Research Political Sciences

Decentralizing Cancer Care Benefits People and the Environment

, by Valentina Gatti
A study by CERGAS has estimated the value of keeping care delivery points closer to communities, in economic and environmental terms

Mission 6 of the PNRR (National Recovery and Resilience Plan) envisages, among other things, the decentralization of healthcare to the territory, through community homes (one for every 50,000 patients) and community hospitals (one for every 100,000 patients). But to what extent is a territorial care model sustainable in environmental, social and economic terms?

Giovanni Fattore, Michela Bobini, Francesca Bobini, Francesca Meda, Benedetta Pongiglione, (all of them from CERGAS research center at Bocconi) Luca Baldino (Directorate General for People Care, Health and Welfare, Emilia-Romagna), Stefano Gandolfi, Manuela Proietto, Stefano Vecchia e Luigi Cavanna (Piacenza Health Authority) e Licia Confalonieri (Roche) shed light on the subject in their paper "Reducing the burden of travel and environmental impact through decentralization of cancer care", published in the February 2024 issue of Health Services Management Research.

The study, which considers a period between July 2016 and July 2021 and more than 18 thousand microdata on interventions, compares the care administered to cancer patients in hospital with the care provided at local level in the Bettola "Health House" to patients in the Val Nure, a remote valley in the Piacenza area. Thanks to the Health House, oncologists and nurses can visit patients in their own homes in the valley.

This model, implemented for all local supply points, guarantees a homogeneous approach to the management and continuity of care for all patients regardless of their place of residence: in fact, the same doctors who perform the services at the hospital also perform them locally. The quality of care is at the same level in the two different contexts also because they have parts of the treatment path in common and because chemotherapy is managed by the anti-blastic drugs unit in Piacenza.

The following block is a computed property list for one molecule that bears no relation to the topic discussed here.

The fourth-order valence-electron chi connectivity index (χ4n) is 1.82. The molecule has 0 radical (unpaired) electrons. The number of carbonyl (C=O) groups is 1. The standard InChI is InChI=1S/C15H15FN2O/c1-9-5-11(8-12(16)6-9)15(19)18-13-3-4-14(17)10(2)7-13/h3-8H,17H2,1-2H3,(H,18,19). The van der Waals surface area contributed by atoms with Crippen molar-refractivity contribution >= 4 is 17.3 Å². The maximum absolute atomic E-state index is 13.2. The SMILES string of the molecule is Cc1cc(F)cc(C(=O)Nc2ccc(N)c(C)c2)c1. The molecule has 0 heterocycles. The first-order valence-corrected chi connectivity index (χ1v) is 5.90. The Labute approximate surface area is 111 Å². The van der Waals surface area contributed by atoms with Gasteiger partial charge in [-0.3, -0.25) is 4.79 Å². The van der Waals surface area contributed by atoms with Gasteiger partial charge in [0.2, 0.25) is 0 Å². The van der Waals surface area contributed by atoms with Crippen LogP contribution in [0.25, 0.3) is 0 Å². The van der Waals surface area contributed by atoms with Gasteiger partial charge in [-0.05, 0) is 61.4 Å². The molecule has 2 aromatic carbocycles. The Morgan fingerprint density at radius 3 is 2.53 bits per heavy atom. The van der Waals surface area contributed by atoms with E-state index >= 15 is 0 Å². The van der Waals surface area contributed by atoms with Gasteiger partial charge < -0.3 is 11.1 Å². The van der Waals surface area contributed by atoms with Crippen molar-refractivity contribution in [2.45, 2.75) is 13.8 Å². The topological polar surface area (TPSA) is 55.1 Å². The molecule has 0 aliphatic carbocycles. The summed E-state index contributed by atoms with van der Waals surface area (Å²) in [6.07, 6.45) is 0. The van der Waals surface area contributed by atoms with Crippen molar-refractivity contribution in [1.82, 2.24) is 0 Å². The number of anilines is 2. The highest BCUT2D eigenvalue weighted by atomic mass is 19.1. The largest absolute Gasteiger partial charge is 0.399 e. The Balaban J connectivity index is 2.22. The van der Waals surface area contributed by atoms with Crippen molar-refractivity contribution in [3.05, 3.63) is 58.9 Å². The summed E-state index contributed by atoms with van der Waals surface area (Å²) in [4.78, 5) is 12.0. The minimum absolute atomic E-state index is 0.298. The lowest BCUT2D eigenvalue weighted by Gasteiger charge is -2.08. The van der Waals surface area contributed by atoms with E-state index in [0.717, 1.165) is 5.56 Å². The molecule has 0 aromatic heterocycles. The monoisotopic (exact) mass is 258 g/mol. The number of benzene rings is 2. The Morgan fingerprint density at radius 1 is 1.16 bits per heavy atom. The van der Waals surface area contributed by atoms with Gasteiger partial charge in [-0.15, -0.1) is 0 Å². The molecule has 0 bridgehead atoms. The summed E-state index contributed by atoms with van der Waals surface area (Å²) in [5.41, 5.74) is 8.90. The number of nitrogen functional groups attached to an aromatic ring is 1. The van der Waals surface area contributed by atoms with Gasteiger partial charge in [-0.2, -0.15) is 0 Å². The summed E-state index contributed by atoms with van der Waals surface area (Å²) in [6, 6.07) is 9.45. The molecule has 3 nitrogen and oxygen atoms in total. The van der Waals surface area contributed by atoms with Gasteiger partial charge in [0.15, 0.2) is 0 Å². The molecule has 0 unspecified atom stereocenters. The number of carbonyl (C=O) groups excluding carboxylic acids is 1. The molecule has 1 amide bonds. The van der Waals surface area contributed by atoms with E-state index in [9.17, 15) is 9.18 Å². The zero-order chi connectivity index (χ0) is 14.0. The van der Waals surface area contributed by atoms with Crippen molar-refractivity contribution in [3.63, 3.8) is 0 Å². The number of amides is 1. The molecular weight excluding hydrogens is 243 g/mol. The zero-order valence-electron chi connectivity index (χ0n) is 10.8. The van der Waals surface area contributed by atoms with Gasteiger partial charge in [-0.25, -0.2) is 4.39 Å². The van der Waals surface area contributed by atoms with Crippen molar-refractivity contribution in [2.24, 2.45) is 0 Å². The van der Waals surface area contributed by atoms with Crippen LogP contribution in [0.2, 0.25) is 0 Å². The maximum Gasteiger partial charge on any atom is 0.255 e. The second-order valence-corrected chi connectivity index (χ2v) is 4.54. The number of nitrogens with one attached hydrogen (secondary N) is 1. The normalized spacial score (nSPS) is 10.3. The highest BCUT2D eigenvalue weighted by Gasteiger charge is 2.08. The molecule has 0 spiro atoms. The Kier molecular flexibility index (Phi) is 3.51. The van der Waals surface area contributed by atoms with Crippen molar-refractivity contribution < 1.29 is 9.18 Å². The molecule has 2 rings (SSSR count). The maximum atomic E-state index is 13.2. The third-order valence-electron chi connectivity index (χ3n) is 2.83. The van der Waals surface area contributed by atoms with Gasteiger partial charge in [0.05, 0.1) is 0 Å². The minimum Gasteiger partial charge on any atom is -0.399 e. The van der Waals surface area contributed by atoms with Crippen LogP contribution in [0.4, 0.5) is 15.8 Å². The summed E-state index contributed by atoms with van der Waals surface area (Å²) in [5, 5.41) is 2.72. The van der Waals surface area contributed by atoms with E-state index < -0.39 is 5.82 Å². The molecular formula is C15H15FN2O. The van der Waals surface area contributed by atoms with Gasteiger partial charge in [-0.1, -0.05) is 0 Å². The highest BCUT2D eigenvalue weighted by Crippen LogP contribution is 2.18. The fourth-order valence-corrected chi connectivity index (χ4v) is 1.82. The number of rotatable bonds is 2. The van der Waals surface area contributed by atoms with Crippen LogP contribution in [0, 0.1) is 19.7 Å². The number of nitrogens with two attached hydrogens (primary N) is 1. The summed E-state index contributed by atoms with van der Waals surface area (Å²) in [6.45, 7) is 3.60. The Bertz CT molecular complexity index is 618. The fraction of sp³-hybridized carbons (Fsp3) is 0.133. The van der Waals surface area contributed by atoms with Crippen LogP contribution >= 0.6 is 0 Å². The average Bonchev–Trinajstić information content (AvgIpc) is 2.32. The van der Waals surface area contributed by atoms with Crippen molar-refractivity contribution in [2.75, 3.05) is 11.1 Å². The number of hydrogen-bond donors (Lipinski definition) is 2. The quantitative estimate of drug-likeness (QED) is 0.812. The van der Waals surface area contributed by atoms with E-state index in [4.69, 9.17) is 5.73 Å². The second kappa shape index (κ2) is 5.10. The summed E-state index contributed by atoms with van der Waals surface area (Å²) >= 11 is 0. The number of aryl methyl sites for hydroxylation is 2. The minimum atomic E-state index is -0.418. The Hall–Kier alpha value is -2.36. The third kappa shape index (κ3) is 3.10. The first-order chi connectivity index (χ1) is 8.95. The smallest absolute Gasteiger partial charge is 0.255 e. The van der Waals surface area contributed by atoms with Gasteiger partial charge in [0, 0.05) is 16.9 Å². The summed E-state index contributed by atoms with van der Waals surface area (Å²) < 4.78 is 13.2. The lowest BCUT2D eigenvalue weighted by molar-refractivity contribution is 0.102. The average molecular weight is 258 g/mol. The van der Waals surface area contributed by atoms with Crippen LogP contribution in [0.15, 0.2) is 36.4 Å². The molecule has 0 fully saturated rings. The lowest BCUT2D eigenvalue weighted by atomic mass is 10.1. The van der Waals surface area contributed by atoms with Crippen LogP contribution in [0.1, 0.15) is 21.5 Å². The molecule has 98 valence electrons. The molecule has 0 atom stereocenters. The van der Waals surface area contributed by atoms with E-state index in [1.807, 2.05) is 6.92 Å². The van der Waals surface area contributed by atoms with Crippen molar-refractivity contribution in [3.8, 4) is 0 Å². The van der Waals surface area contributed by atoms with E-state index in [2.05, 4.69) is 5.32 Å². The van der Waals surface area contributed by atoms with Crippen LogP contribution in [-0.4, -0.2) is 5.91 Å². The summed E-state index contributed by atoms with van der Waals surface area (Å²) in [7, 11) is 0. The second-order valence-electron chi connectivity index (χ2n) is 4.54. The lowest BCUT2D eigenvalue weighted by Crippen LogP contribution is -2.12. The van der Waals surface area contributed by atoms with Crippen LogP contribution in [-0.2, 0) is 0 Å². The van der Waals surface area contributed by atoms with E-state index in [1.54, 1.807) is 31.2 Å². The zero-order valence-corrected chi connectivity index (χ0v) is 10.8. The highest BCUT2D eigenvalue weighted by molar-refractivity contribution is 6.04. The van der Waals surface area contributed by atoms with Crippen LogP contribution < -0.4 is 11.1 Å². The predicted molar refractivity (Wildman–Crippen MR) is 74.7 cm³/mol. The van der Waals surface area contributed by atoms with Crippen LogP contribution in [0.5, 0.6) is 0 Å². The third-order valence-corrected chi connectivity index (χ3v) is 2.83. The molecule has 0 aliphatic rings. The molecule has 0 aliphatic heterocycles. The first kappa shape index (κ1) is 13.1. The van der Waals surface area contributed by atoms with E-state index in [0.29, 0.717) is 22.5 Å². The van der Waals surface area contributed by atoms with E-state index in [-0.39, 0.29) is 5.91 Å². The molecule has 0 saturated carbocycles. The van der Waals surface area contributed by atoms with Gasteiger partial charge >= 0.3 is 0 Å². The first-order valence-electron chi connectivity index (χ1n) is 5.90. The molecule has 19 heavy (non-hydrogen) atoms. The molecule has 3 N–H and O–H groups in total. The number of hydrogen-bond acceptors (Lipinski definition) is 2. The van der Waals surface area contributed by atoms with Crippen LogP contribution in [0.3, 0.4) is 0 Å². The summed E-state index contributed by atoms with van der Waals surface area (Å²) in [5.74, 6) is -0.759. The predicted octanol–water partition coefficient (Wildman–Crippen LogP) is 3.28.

Decentralization of cancer treatment is made possible by the increased safety and manageability of current cancer treatments, which do not necessarily require hospital facilities.

The retrospective study by Fattore and colleagues compares the care provided to cancer patients by the Piacenza hospital with that of the Bettola Health House. In the period between July 2016-July 2021 the decentralized health center provided 2,292 services, saving 218,566 km, estimated to be worth €131,140. The additional costs for the SSN (National Health System) were €26,152.

Research shows that the decentralization of care is environmentally sustainable due to the reduction of 32.37 tons of carbon dioxide emissions, worth almost €6,000. In addition, it has social value because it reduces the time and effort for vulnerable patients, and community homes provide a more pleasant and humane environment for patients, with an estimated benefit to them of €110,000. The paper also showed that being closer to the community also benefits doctors and nurses, who see it as a professional and human enrichment and as a break from hospital routine.

Ultimately, the economic benefits for patients are substantial and, from a public point of view, decentralization of cancer care saves costs. In a largely mountainous and hilly territory such as Italy's, with an elderly and geographically dispersed population, decentralization therefore provides an important opportunity for cancer patients.

Giovanni Fattore, Michela Bobini, Francesca Meda, Benedetta Pongiglione, Luca Baldino, Stefano Gandolfi, Licia Confalonieri, Manuela Proietto, Stefano Vecchia, and Luigi Cavanna, "Reducing the burden of travel and environmental impact through decentralization of cancer care", Health Services Management Research, published online 2 February 2024, DOI